Why do the council have to make provision for Gypsy & Traveller sites?

Local authorities have a responsibility to undertake housing needs assessments for the settled population, to identify their accommodation needs. These needs are fed into the local planning framework & the Council will address the housing need by providing different types of accommodation like for example flats, houses or perhaps sheltered. This is now the same for Gypsy and Traveller accommodation which is just another form of provision that's takes into account people's different ways of life.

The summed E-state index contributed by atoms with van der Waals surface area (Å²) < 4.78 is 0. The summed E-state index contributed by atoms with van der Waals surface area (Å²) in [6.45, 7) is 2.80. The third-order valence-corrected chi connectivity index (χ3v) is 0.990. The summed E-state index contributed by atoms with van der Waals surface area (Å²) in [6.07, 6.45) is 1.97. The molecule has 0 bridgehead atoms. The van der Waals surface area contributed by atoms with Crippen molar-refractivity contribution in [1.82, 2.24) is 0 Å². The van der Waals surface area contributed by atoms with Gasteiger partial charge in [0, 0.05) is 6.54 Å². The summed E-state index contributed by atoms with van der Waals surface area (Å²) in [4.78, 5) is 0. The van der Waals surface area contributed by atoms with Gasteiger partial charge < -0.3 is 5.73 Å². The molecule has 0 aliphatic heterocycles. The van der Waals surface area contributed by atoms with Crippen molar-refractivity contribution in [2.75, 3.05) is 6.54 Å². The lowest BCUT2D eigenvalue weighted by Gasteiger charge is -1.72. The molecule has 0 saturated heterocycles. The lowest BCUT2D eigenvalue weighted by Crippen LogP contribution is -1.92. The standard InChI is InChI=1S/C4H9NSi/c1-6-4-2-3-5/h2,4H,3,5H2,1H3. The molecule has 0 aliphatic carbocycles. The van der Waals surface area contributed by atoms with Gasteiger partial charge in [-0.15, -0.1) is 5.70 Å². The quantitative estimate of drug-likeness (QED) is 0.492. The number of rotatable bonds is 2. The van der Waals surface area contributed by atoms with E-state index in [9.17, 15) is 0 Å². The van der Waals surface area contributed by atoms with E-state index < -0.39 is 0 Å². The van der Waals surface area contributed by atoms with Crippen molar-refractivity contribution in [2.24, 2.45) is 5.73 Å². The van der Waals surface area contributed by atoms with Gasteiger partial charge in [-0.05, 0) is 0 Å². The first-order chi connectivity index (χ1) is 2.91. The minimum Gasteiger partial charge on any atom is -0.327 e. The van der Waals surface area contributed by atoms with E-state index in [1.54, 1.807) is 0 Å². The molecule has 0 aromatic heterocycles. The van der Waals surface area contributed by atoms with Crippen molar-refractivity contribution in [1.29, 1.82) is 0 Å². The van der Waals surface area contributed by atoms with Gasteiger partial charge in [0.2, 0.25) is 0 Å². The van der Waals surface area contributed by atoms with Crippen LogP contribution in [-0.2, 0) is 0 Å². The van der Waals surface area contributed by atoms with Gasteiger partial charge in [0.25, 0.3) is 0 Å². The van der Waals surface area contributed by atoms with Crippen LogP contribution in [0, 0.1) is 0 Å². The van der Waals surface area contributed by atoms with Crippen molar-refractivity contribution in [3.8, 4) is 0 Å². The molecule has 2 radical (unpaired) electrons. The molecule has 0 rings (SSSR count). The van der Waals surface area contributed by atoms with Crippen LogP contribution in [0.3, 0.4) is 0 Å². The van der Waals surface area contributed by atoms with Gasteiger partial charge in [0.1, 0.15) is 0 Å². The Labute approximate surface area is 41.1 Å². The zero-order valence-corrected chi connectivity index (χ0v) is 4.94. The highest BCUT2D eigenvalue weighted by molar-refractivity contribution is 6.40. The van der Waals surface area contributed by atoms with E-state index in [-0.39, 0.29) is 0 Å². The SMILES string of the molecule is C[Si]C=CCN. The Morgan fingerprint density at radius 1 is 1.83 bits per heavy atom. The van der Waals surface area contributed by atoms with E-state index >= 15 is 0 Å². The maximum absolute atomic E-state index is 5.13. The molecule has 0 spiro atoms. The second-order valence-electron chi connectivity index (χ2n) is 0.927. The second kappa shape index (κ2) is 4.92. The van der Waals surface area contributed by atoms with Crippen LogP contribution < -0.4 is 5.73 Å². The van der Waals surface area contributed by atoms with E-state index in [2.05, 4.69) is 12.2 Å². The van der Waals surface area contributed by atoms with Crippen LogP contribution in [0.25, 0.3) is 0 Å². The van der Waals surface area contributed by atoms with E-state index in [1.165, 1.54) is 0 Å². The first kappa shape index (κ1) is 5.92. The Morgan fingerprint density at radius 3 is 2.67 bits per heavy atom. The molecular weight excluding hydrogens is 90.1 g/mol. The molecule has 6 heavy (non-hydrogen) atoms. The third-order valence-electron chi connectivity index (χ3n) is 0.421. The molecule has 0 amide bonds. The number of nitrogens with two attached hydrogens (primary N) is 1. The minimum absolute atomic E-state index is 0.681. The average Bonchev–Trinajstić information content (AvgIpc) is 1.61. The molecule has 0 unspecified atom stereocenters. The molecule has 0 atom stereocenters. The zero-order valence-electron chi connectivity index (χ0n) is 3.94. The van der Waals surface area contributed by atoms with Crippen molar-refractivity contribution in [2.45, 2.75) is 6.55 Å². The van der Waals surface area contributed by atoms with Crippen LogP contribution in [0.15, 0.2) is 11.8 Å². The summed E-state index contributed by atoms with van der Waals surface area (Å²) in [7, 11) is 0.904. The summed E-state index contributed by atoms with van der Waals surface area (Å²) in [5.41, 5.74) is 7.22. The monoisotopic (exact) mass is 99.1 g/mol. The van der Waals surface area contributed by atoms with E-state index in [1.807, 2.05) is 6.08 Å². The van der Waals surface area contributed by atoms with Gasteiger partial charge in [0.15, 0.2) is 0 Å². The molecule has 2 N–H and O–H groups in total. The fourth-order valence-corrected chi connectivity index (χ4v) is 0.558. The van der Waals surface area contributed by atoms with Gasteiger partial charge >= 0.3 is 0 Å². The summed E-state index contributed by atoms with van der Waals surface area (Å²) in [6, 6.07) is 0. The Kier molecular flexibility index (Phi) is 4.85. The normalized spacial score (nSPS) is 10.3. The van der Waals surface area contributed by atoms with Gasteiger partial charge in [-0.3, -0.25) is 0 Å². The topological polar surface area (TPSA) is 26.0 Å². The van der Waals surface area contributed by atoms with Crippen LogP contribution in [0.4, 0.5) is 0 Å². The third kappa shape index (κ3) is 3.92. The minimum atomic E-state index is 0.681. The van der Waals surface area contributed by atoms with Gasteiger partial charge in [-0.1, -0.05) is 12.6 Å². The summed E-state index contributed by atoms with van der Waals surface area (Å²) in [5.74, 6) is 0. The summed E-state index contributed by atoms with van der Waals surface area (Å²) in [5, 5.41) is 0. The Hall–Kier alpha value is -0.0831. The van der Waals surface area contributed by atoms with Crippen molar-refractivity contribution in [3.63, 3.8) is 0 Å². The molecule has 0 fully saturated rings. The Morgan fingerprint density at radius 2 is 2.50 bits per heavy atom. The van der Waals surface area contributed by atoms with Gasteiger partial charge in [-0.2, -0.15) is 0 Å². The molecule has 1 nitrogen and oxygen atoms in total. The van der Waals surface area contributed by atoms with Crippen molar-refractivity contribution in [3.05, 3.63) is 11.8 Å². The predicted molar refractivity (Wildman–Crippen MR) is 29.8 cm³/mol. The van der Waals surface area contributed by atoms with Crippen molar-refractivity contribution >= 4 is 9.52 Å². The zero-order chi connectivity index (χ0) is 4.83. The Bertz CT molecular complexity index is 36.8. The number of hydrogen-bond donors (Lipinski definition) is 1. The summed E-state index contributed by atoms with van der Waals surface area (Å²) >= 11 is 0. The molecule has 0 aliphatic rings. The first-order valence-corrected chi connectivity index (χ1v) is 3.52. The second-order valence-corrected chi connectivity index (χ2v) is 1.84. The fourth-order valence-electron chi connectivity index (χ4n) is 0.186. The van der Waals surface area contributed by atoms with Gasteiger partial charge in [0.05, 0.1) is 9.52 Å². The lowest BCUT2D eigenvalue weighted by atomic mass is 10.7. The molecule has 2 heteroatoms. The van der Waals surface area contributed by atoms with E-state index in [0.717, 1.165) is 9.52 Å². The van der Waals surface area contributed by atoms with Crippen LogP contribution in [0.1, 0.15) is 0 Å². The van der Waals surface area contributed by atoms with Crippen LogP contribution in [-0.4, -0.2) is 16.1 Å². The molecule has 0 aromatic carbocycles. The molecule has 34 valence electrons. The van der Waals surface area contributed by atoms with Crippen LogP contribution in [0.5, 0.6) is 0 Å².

Under the requirements of the Housing Act 2014 and Welsh Office Circular 30/2007 'planning for Gypsy & Traveller Caravan Sites' all local authorities in Wales are required to identify the Housing needs of Gypsies and Travellers in its area and make provision for any needs identified. The Act includes provisions to place a duty on local authorities to provide sites where a need has been identified. All local authorities are required to complete a Gypsy Traveller Accommodation Assessment (GTAA), which identifies pitch requirements. There are no current official Gypsy and Traveller sites in Conwy County Borough, and failure to provide could result in an increase in unauthorised encampments and possible planning permissions being granted on appeal for sites in unsuitable locations. Based on the findings of the North Wales Gypsy & Traveller Accommodation Needs Assessment (GTANA). Conwy County Borough are required to provide 3 residential pitches to 2016 with the need projected to grow by 3% per annum. In addition the assessment identified a need for the provision of 7 transit pitches by 2016, preferably near the Conwy/ Denbighshire border.